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Phytoestrogens: Dietary Intake, Bioavailability, and Protective Mechanisms against Colorectal Neoproliferative Lesions

Gastroenterology Unit, Department of Emergency and Organ Transplantation (D.E.T.O.), University of Bari, Policlinic University Hospital, Piazza G. Cesare 11, 70124 Bari, Italy
Author to whom correspondence should be addressed.
Nutrients 2019, 11(8), 1709;
Submission received: 28 June 2019 / Revised: 22 July 2019 / Accepted: 23 July 2019 / Published: 24 July 2019


Phytoestrogens are natural substances that have been extensively studied for their beneficial effect on human health. Herein, we analyzed the data of the literature on the role of phytoestrogens in the prevention of colorectal neoproliferative lesions (CNL). Both in vitro and in vivo studies suggest that the beneficial effects of phytoestrogens on CNL mainly depend on their ability to bind estrogen receptor beta (ERβ) in the intestinal mucosa and counter ER-alpha (ERα) activity. Epidemiological data demonstrate a correlation between the low prevalence of CNL in Eastern populations and the consumption of soy products (phytoestrogen-enriched diet). However, both observational and interventional studies have produced inconclusive results. In our opinion, these discrepancies depend on an inadequate evaluation of phytoestrogen intake (dietary questionnaires were not aimed at establishing phytoestrogen intake) and absorption (depending mainly on the intestinal microbiota of the analyzed subjects). For this reason, in the present review, we performed an overview of phytoestrogen dietary intake and metabolism to offer the reader the opportunity for a better interpretation of the literature. Future prospective trials focusing on the protective effect of phytoestrogens against CNL should take into account both their dietary intake and absorption, considering the effective role of the intestinal microbiota.

1. Introduction

Phytoestrogens are natural substances that are able to exert estrogen-like activity thanks to their chemical structure similar to 17-β-estradiol. In particular, they have some typical beneficial properties of estrogens without producing their classical side effects (cerebral and cardiovascular accidents, higher incidence of endometrial and breast cancer). Global research over the last four decades has identified several benefits of food containing phytoestrogens. In fact, phytoestrogens have been used in the prevention of cardiac disease and menopausal symptoms, with an overall positive effect in subjects consuming moderate amounts of soy foods [1,2,3], while less conclusive results have been obtained in the treatment of osteoporosis [2]. For this reason, there has been an increase in soy products containing large amounts of dietary phytoestrogens in the human food market [1].
In addition to the previously mentioned health benefits of phytoestrogens, several studies support their protective effects against some hormone-sensitive cancer [4,5,6] and colorectal neoproliferative lesions [7]. This biological effect is mainly related to the ability of phytoestrogens to bind the estrogen receptor-beta, which is responsible for inhibitory activity on estrogen receptor-alpha related functions, including the stimulation of cell proliferation, and their ability to promote apoptosis [7].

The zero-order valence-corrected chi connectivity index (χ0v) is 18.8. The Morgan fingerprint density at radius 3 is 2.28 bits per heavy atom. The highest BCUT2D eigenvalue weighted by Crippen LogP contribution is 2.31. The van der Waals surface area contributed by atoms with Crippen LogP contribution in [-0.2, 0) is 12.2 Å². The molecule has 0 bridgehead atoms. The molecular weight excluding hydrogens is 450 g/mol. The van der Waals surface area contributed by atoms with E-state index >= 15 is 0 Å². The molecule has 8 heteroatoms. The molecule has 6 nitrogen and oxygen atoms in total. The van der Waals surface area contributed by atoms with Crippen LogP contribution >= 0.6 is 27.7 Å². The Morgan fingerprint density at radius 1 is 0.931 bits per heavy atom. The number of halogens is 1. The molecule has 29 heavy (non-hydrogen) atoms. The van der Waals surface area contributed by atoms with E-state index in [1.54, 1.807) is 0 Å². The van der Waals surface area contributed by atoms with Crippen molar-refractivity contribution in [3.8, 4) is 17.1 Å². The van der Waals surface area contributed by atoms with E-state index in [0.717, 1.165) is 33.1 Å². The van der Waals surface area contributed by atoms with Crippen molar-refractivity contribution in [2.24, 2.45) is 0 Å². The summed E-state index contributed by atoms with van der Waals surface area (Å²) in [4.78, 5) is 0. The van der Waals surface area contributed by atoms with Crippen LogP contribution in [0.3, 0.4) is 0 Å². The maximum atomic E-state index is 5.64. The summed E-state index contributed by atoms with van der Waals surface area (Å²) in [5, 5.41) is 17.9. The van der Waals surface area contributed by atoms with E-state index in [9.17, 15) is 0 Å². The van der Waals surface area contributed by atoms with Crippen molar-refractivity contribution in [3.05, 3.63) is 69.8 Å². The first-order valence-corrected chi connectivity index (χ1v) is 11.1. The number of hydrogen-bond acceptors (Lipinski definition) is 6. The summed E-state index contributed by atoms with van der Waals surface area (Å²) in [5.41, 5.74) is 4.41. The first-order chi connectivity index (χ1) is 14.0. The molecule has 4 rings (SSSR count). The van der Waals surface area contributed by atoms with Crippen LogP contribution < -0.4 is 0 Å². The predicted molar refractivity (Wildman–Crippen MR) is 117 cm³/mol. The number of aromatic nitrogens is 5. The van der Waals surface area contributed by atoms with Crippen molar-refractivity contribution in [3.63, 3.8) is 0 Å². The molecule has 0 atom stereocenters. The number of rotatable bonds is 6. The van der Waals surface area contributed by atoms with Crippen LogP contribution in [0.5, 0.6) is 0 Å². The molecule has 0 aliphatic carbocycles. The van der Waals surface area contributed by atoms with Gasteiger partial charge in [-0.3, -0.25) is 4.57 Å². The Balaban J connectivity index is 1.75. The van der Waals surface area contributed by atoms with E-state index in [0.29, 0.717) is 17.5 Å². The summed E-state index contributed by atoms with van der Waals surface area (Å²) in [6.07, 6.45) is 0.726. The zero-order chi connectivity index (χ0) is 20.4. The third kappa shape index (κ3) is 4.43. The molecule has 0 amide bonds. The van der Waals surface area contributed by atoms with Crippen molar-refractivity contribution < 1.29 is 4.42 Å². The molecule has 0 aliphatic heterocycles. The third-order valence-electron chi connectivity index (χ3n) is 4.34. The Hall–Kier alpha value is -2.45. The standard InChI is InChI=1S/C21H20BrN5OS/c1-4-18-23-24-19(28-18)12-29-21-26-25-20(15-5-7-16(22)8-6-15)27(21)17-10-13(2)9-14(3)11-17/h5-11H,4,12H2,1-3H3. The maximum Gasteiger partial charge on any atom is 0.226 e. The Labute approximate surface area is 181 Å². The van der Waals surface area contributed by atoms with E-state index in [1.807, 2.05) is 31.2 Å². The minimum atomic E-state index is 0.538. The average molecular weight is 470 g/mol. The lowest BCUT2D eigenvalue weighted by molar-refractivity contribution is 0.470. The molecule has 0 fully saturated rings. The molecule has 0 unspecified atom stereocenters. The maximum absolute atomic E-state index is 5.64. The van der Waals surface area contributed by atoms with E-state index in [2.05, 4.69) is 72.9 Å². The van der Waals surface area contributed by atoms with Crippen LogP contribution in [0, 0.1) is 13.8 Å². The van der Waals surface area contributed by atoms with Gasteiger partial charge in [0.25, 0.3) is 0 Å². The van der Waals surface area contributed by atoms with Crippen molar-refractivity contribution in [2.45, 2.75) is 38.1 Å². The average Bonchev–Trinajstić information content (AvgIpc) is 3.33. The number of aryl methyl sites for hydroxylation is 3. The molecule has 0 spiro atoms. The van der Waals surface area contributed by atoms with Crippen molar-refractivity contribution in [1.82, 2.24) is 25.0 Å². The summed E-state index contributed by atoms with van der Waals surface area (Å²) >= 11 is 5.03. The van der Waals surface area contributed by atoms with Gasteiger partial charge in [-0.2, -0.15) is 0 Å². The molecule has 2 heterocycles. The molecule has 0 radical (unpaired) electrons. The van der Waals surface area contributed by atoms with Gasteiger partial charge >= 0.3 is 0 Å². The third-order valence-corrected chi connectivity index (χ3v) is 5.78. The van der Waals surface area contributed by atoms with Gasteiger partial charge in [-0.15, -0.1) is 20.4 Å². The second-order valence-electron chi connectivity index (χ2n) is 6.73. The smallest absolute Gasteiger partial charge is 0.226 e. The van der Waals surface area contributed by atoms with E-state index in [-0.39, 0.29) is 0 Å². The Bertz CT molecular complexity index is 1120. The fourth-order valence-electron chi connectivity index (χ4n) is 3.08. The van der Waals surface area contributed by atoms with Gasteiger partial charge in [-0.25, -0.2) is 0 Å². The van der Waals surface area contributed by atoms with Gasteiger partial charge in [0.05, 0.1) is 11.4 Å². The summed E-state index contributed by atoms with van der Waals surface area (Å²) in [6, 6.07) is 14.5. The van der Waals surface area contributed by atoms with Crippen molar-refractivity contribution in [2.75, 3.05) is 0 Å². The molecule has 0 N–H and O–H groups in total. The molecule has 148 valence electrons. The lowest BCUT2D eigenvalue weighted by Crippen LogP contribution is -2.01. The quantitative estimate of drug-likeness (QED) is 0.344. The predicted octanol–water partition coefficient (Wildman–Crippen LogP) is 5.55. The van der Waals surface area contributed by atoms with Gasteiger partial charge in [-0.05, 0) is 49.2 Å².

In regard to colorectal neoproliferative lesions, while experimental studies strongly support the protective effect of phytoestrogens, clinical studies have produced conflicting results. This apparent discrepancy could be due to several reasons including the fact that these clinical studies have not been conceived to take adequate account of phytoestrogen intake (dietary questionnaires were not always aimed at establishing phytoestrogen intake) and absorption (phytoestrogen bioavailability is variable, depending mainly on the intestinal microbiota of the individuals). In order to better explain these aspects, in the present review, we will discuss the classification of phytoestrogens and their content in diet and biological mechanisms, provide a detailed description of their bioavailability, and finally examine their involvement in the different stages of colorectal neoproliferative lesions.

2. Phytoestrogen Classification

Phytoestrogens are classified into (1) isoflavones (genistein, daidzein, glycitein, biochanin A, and formononetin); (2) coumestans (coumestrol, wedelolactone, plicadin); (3) lignans (plant lignans: pinoresinol, lariciresinol, secoisolariciresinol, matairesinol, and enterolignans: enterodiol, enterolactone) [8,9,10,11]. They are also included in the larger structural class of polyphenols for the presence of phenolic groups in their structure [12]. Phytoestrogens mostly found in diet are isoflavones and lignans, and their main food sources are legumes, particularly soy, and in smaller quantities, they are contained in fruits, vegetables, and cereals [13,14].

3. Phytoestrogens and Diet

The data shown in Table 1 summarize the results obtained in five large epidemiological studies on the dietary intakes of isoflavones and lignans in various countries [15,16,17,18,19]. Subjects from European Mediterranean countries report the lowest average intake of phytoestrogens, whereas in Northern European countries the intake rises to 0.76 mg/day, with the exception of the United Kingdom where it reaches the amount of 4.04 mg/day [15]. However, in a more recent study conducted by Godos et al. [20] in a population from southern Italy, the mean intake of isoflavones and lignans was 4.0 ± 14 and 2.8 ± 2.6 mg/day, respectively. Nevertheless, Chinese and Japanese populations still have the highest isoflavone intakes worldwide due to their large consumption of soy products.
As regards the Mediterranean diet, it allows a low intake of isoflavones (predominantly through vegetables, legumes, sugar, coffee, and soy products) and a low intake of coumestrol (mainly through the consumption of coffee). On the other hand, lignans are assumed mainly through vegetables, fruit, and wine, and since these foods are well represented in the Mediterranean diet, lignans become the most abundant contributors of phytoestrogens [15].